03 Aug KATTER CALLS FOR EAST COAST GAS GUARANTEE
The release of the Australian Competition and Consumer Commission (ACCC) gas inquiry predicting a worsening supply shortfall into the east coast gas network highlights the vulnerability of Queensland’s minerals industry, Katter’s Australian Party Leader and Traeger MP Robbie Katter has said.
Mr Katter said the North West Minerals Province, centred on Mount Isa, was particularly exposed as its only source of baseload power was currently gas.
“The ACCC is forecasting a significant deterioration in conditions in 2023 with a 10-fold increase in previously forecast gas shortfall,” he said.
“If this is not resolved there is a risk that customers in North West Queensland, which is one of our State’s mining powerhouses, will find themselves short of power, as the only generator in town is 100 per cent gas fired.”
APA Group’s Diamantina Power Station, which has been operating as an unregulated monopoly for some time, is the only power station supplying the communities and businesses in the North West.
While it is unclear what arrangements are in place to ensure ongoing gas supply, Mr Katter is calling on APA and Ergon Energy (who supply retail electricity to residential and small business customers in the region), to provide assurances to the community that the looming gas crisis won’t result in widespread power outages.
“There have been multiple system wide black-outs across the isolated North West Power System over the past 18 months and this causes huge costs not only to the economy but also to the communities more broadly, with schools being forced to close and small businesses losing millions in trade,” he said.
“The energy crisis also puts our minerals industry at risk which employs thousands of people and delivers billions to Queensland’s economy.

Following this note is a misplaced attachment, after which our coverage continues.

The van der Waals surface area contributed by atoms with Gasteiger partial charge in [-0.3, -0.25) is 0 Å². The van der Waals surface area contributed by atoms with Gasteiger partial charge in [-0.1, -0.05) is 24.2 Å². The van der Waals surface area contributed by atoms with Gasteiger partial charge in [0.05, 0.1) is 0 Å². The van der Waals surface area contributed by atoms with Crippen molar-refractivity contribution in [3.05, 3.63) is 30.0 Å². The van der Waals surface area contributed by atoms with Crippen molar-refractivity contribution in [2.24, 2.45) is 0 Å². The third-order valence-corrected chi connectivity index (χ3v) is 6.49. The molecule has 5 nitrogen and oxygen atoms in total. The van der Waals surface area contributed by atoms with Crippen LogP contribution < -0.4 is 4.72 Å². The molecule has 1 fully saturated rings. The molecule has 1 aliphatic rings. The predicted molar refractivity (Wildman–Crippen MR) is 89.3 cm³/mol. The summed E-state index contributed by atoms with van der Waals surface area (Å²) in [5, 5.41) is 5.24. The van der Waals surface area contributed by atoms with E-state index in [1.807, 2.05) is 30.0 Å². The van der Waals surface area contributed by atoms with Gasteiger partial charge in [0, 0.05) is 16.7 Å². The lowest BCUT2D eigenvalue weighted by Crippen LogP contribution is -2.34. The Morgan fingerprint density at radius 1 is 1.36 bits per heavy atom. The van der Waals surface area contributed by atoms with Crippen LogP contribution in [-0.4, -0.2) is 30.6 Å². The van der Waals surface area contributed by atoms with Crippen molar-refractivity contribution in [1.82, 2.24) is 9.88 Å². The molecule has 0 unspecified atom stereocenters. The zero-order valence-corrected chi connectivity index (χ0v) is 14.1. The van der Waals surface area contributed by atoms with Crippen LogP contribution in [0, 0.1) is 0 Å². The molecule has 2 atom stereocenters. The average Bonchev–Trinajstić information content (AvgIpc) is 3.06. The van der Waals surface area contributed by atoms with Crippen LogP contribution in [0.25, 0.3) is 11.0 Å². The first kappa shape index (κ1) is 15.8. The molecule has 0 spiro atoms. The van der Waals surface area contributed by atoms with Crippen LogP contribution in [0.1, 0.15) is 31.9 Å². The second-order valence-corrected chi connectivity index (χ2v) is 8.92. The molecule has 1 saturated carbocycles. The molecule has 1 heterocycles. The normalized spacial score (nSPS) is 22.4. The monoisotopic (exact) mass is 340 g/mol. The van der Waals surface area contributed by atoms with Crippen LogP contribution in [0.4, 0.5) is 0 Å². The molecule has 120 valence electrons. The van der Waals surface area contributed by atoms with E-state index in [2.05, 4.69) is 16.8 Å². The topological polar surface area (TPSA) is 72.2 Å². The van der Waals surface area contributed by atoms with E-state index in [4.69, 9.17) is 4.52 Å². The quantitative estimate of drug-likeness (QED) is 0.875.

“We already have some of the highest wholesale electricity costs in the world thanks to our reliance on gas and being at the mercy of an unregulated monopoly.
“If gas supply is not secured, we’ll be living in third world conditions.
“We need a guarantee from APA and Ergon that there is sufficient gas to supply the energy needs of the North West over the coming years.”
In its gas inquiry, the ACCC has said:
“As already noted, supply conditions in the east coast market are expected to deteriorate significantly in 2023, with a shortfall of 56 PJ now expected. This is equivalent to around 10% of domestic demand and is the largest projected supply shortfall we have forecast since the Inquiry commenced in 2017.
“The east coast gas market is facing a 56 PJ shortfall in supply in 2023, signifying a substantial risk to Australia’s energy security.
“This shortfall is a significant deterioration in conditions relative to the 2022 forecast and suggests a bleaker outlook for 2023 than AEMO projected in its latest Gas Statement of Opportunities (GSOO).
“This could place further upward pressure on prices and result in some manufacturers closing their businesses, and some market exit has already occurred.”
“The supply shortfall in 2023 is 54PJ higher than the shortfall projected at the same time last year for 2022. This is primarily due to a 52 PJ increase in forecast demand by GPG and a 24 PJ increase in LNG exporters’ export forecasts, which are offset partially by a 23 PJ reduction in forecast demand by residential and C&I users (predominantly relating to C&I users).
“The effects of these changes are concentrated in the southern states (NSW, Victoria, South Australia, Tasmania and the Australian Capital Territory) where gas resources have been diminishing for some time and where the majority of C&I users are located, with a 54 PJ shortfall is forecast.
“In Queensland, where the LNG exporters and their production and export facilities are located, and where the majority of future reserves and resources are, a 2 PJ shortfall is expected.”
The ACCC interim report 2022 can be found here https://www.accc.gov.au/…/gas-inquiry-july-2022-interim…